Define projective plane $π½^2$ over a field $π½$. Define the notion of a projective line $L βπ½β^2$. Define what is meant by a projective transformation $Ο :π½β^2 βπ½β^2$. Show that a projective transformation $\tau$ takes projective lines to projective lines.
The projective plane $π½^2$ over a field $π½$ is the set of lines $[v]$ through the origin in a three-dimensional vector space $V β π½^3$ over the field $π½$.When are four points $P_0, P_1, P_2, P_3 βπ½β^2$ said to be in general position? Prove that if $\left\{P_0,β¦, P_3\right\}$, respectively $\left\{Q_0,β¦, Q_3\right\}$, are quadruples of points of $π½β^2$ in general position, then there is a unique projective transformation $Ο : π½^2 β π½ β^2$ with $Ο \left(P_i\right)=Q_i$ for all $i \in\{0,β¦, 3\}$.
In $π½β^2$, four points $P_0, P_1, P_2, P_3$ are said to be in general position, if each subset of 3 of these points can be represented by linearly independent representative vectors $p_i$ in $V$; equivalently if no three of them lie on a line.Show that it is possible to find two quadruples of pairwise distinct points $\left\{P_0,β¦, P_3\right\}$, respectively $\left\{Q_0,β¦, Q_3\right\}$, such that there is no projective transformation $Ο$ with $Ο \left(P_i\right)=Q_i$ for all $i β \{0,β¦, 3\}$.
Choose $P_0, P_1, P_2$ to be distinct points on a line, and $P_3$ to be any fourth point in the plane, distinct from the earlier ones. Choose $Q_0, Q_1, Q_2, Q_3$ to be in general position. Then for any projective transformation $Ο $, the three points $Ο \left(P_0\right), Ο \left(P_1\right), Ο \left(P_2\right)$ are collinear by (i). Hence they cannot be $Q_0, Q_1, Q_2$ since the latter are not collinear.Let $A, A', B, B'$ be pairwise distinct, non-collinear points of $π½β^2$. Prove that $A, A', B, B'$ are in general position if and only if there exists a projective transformation $Ο:π½β^2 βπ½β^2$ with $Ο (A)=B,Ο \left(A'\right)=B'$, and $Ο β Ο =\text{Id}$, the identity transformation on $π½^2$. [Hint: in one direction, you may wish to consider the lines $A B$ and $A' B'$ and their intersection. You may assume without proof that two distinct lines in the projective plane meet in a unique point.]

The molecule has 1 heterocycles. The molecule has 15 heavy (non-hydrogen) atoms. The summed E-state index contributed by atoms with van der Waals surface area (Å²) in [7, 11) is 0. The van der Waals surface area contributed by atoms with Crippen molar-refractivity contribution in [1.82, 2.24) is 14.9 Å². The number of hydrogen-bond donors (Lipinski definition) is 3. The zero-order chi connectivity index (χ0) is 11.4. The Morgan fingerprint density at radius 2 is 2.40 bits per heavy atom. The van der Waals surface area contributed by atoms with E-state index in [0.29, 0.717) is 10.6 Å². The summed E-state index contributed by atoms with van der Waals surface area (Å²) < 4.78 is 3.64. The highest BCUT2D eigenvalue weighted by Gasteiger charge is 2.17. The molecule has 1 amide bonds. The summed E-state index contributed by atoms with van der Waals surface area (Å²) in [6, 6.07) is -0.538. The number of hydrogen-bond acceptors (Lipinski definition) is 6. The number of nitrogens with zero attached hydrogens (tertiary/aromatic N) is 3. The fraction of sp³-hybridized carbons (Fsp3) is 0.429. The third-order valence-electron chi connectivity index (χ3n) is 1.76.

Assume first that there is such a $Ο$. Note that if $Ο (P)=Q$ then $Ο (Q)=P$ since $Ο β Ο =\text{Id}$. Consider the lines $L=A B$ and $L'=A' B'$. These lines are different, since otherwise the four points would be collinear. Let $O=L β© L'$ be their intersection. Then by what we proved above, $Ο (L)$ is a line so it is $L'$; similarly $Ο \left(L'\right)=L$. This implies that $Ο (O)=O$, so the point of intersection $O$ is a fixed point of $\tau$. But this means $O$ must be distinct from any of $A, A', B, B'$.Let $A, A', B, B'$ be given in projective coordinates by $A=[1,0,0], A'=[0,1,0]$, $B=[0,0,1]$ and $B'=[1,1,1]$. Find explicitly a projective transformation $Ο : π½β^2β π½ β^2$ with $Ο (A)=B, Ο \left(A'\right)=B'$, and $Ο β Ο =\text{Id}$
We need to write down the transformation $Ο$ that maps $A, A', B, B'$ to $B, B', A, A'$. For the first quadruple, for the representing vectors as given we already have $a+a'+b=b'$ so nothing to do. For the second quadruple, we have $a'=-b+b'-a$ so we must take $-b, b',-a$ as our representing triple. So we get that the matrix $$ A=\begin{pmatrix} 0 & 1 & -1 \\ 0 & 1 & 0 \\ -1 & 1 & 0 \end{pmatrix} $$ gives a projective transformation $Ο$ with the required properties.